Blockchain Technology in Supply Chain

Blockchain Technology in Supply Chain

November 13, 2016 by Hitesh Malviya


The limits haven’t been reached yet in attempts to find use cases for blockchain technology across industries and extract all the benefits distributed ledger can bring into sometimes unexpected areas of application.

One of the elements of businesses that blockchain technology is believed to aid in improvement is supply chain and logistics. Similar to the financial services industry, in supply chain and logistics, blockchain has a great potential in increasing transparency.

Modern business models in industries requiring vast supply chains for seamless distribution of goods usually keep the network behind the store shelves conceal. Hence, for the most part of the products in everyday consumption, clients would find far from hassle-free models to trace the logistics and understand the origin and journey that the product they hold in their hands went through.

As fairly noted by industry professionals, we know amazingly little about most of the products we use every day. An nearly incomprehensible network of retailers, distributors, transporters, storage facilities and suppliers stand between us and the products we use. Yet, almost all participants of that complex network stay hidden from consumers that enjoy merely the end result of design, production, delivery, and sales process of products.

One of the industries that is believed to benefit the most from the consumer view is the food industry. Regrettably, history doesn’t lack instances proving the relevance of the problem with food chains’ mass contamination cases due to poor control over suppliers and other reasons related to produce reaching the customers. The recent Chipotle food contamination crisis, Chinese tainted milk scandal and numerous other cases prove the necessity for changes to be applied for stringent and transparent supply chain systems control.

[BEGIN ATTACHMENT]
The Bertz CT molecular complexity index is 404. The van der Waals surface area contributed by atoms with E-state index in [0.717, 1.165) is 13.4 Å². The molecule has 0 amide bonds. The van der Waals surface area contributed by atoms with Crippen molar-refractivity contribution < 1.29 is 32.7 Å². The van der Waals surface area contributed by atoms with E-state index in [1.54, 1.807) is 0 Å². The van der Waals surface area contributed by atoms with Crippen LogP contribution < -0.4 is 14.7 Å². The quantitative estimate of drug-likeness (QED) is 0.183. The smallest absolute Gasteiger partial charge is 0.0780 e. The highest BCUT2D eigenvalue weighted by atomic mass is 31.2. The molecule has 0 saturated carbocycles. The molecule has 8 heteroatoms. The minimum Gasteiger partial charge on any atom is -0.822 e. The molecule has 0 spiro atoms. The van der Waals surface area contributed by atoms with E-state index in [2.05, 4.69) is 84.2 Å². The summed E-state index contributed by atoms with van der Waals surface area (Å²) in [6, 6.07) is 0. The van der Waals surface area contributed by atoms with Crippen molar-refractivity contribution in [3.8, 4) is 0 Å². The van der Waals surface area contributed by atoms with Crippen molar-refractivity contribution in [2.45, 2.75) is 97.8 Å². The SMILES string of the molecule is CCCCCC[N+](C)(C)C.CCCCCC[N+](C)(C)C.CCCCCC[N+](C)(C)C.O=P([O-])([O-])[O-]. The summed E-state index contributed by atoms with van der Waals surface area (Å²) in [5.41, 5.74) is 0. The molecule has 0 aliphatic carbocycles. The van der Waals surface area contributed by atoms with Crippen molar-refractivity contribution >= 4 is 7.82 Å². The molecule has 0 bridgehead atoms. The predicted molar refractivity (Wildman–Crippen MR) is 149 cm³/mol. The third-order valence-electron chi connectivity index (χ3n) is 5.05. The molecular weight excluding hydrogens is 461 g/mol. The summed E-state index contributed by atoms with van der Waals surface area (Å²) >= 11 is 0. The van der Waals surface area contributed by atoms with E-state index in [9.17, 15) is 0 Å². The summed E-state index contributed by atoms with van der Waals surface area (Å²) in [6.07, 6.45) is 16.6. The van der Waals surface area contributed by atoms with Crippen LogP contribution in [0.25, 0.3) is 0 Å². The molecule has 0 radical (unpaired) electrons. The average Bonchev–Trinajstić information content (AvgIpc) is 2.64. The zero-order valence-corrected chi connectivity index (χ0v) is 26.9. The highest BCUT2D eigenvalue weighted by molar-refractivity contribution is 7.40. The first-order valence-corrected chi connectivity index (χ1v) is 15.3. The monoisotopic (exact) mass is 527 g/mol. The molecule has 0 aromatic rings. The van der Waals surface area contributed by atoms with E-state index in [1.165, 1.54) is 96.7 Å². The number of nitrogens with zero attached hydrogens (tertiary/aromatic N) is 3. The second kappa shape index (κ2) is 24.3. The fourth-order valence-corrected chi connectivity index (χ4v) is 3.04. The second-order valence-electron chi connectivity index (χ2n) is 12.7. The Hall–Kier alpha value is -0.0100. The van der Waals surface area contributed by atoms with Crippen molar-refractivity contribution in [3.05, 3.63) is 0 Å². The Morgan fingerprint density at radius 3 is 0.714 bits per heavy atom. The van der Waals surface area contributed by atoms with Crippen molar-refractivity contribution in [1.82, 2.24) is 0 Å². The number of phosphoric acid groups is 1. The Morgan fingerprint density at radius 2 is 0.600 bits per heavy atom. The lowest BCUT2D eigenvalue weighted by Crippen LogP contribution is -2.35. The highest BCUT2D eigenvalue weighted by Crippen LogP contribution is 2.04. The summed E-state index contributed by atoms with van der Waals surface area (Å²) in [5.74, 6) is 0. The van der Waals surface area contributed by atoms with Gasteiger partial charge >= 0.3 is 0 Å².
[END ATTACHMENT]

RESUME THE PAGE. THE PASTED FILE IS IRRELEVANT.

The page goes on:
While companies like Everledger and Ascribe offered solutions for diamonds and digital artwork industry to fight forgery, in the food industry, there’s Provenance, one of the most interesting initiatives aimed to create transparent supply chains for all types of products throughout every part of a product lifecycle.

Supply chain certification on the blockchain

The way Provenance aims to bring transparency into supply chains is by implementing supply chain certification on the blockchain.

“… we propose an alternative approach to the certification and chain-of-custody challenge in sustainable supply chains: a system to designate and verify certifications of certain properties of physical products; e.g ., organic or fair trade. We will outline a model of the various materials and components from initial production through manufacture and assembly to the final customer.

” At each point in time, the prototype of our model details four key properties concerning all materials and consumables it covers: the nature( what it is ), the quality( how it is ), the quantity( how much of it there is) and the ownership( whose it is at any moment ). Key attributes may be read and linked from pre-existing datasets such as barcodes, or newly ascribed along the way .”

The company suggests that every step of the supply chain carved into the body of the blockchain will allow to securely audit all transactions that brought the final state of being into effect, i.e ., to inspect the uninterrupted chain of custody from the raw materials to the end sale.

Given the complexity of networks responsible for filling up the stores, the transparency of every step is a great deal for every relevant participant. Provenance brings up an example of a system with six types of players in the chain ūüėõ TAGEND Producers Manufacturers Registrars, which are organizations that provide credentials and a unique identity to actors Standards organisations, which define the rules of a certain scheme Certifiers and auditors, which are agents — usually separate agents, to maximize security — that inspect producers and manufacturers and verify certain standards, like annual production capacity Customers, the buyers of products all along a supply chains, including the end-consumer.

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